If the US doesn’t leave Manbij, then they might end up clashing with any of Damascus’ forces – whether official or militia – who enter the area, which could be what the Kurds are counting on or possibly even conspiring with Washington to provoke.
Alt-Media narrative about the supposed impossibility of Presidents Trump and Assad being on the “same side” “against” their Turkish and Russian counterparts is categorically false in light of the US and Syria’s shared stance towards the Afrin Kurds vis-à-vis UNSC Res. 2401.
Damascus is between a rock and hard place after being encouraged by Tehran to “confront” the Russian-Turkish-Israeli spheres of influence plan and the implied one that would likely follow between Moscow and Washington by playing Syria’s own version of the “Kurdish Card”.
The Kurds’ leaders regularly mislead their people and abuse their “messianic” dream of “Kurdistan” within the highly diverse transnational Kurdish Cultural Space.
Having provoked a frenzy of patriotism in Damascus, the wily Syrian Kurds would then be in an ideal position to exploit the country’s long-standing dreams of liberating the former Syrian Province of Iskenderun that has been under Turkish control as the Province of Hatay since 1939.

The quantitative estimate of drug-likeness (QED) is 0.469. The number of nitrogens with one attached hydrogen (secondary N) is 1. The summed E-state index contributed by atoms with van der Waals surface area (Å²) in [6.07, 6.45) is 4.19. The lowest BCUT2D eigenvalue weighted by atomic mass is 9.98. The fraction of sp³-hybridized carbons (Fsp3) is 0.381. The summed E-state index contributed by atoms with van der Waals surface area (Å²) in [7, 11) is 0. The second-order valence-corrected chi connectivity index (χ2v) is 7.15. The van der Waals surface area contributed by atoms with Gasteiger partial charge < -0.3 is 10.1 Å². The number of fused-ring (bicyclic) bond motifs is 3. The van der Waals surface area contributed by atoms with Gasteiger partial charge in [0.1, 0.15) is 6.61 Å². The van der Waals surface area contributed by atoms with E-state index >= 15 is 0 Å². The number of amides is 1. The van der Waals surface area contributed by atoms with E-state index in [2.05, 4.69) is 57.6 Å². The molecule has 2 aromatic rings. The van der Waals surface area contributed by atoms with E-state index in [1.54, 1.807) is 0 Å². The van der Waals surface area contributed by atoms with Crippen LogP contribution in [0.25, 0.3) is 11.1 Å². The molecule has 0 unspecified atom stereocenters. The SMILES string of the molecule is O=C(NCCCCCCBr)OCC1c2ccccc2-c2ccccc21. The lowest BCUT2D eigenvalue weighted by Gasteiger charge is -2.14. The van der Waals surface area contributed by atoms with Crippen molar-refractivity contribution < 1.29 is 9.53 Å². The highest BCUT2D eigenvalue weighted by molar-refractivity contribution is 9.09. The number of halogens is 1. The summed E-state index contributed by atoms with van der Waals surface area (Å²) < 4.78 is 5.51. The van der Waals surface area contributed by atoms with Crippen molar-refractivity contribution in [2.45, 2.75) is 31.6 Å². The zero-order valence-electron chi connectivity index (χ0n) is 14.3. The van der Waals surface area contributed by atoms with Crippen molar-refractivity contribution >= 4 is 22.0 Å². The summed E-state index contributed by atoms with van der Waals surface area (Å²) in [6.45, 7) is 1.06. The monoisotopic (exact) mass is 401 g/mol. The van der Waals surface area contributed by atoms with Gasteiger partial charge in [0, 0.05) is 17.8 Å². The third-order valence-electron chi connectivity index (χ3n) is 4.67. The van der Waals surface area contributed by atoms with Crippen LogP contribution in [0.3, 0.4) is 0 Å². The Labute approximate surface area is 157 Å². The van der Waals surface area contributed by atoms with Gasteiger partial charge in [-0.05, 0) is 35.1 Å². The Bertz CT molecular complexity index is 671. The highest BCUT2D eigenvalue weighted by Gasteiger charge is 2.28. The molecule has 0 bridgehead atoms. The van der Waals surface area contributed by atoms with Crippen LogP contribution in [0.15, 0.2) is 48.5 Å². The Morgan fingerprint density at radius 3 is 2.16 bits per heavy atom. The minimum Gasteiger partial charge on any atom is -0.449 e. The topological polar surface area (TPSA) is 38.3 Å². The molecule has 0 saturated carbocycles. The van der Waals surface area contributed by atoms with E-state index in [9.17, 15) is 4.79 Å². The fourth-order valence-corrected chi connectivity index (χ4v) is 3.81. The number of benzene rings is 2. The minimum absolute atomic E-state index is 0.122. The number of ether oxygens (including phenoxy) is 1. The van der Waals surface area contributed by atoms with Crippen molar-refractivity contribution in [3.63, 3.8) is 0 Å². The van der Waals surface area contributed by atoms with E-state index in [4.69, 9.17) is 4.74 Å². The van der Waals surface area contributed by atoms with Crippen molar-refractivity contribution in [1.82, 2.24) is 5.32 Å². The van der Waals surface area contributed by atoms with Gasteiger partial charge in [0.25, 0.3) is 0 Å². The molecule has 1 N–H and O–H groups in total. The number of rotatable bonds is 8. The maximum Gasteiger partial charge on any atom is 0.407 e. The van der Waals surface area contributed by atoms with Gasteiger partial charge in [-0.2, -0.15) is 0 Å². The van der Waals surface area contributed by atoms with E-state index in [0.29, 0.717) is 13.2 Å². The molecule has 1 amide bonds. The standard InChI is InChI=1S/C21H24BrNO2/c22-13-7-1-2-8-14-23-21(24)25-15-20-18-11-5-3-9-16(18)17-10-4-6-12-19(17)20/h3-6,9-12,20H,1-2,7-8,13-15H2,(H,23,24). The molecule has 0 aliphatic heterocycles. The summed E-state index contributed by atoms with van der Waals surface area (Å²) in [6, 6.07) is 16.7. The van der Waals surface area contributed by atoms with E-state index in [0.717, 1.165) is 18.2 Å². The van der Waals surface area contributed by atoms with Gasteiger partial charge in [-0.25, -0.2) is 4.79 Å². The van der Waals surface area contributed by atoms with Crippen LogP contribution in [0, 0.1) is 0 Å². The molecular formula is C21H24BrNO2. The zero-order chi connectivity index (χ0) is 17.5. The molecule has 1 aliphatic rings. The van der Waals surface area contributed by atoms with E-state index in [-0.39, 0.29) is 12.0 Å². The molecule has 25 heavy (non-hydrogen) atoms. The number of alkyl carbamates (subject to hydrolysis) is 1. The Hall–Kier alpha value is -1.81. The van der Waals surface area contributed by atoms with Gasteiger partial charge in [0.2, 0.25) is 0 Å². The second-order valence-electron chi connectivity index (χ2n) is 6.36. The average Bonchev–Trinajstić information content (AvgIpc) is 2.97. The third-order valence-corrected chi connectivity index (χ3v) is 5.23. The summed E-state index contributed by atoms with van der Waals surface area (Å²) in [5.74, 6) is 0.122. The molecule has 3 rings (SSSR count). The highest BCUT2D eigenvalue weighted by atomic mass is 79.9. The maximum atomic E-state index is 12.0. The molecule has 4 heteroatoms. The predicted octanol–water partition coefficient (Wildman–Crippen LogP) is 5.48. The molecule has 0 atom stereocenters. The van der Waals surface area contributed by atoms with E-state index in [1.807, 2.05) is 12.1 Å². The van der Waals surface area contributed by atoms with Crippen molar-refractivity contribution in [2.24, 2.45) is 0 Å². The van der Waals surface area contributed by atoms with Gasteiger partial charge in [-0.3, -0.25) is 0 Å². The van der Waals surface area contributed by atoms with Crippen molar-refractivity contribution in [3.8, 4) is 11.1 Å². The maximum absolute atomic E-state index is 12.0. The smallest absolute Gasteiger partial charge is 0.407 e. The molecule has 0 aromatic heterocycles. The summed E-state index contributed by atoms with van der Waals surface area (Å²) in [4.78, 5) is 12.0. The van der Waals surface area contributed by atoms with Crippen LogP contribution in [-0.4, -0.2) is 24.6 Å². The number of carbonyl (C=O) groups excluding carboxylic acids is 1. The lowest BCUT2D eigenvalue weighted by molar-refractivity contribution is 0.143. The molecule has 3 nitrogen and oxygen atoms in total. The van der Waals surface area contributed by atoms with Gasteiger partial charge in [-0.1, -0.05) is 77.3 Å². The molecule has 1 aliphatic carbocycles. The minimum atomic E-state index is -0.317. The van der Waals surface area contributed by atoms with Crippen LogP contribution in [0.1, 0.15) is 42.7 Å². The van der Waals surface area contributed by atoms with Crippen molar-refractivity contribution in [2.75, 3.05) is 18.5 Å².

The Turks and Kurds are trying to rid themselves of the devilish long-term consequences of their Faustian deals with Daesh, essentially sending their one-time allies to their doom in the mountainous meat grinder of northwestern Syria.
The confrontation between the U.S. and Turkey could have catastrophic consequences for the parties involved and especially for Kurds, not to mention the whole region.
Washington is trying to transform this anti-terrorist militia into a competent anti-state conventional fighting force by providing them large amount of weapons and equipment.
Iran and Turkey may not be formal allies, but represent something more realistic and therefore more meaningful: they are new partners in a new Middle East and a new Eurasia.
Russia might be devising a unique workaround solution whereby it enters into a deal with the YPG to allow Moscow to ensure that the region doesn’t ever get any serious separatist notions.
During the phone talk with Turkish president Erdogan Trump allegedly gave his word that he would stop giving arms to the Syrian Kurds.
The foregoing discussions of Kurdistan and of Palestine owe a great deal (at least in spirit, if not to their precise details) to Hayek, rather than to any more Quixotian thinker.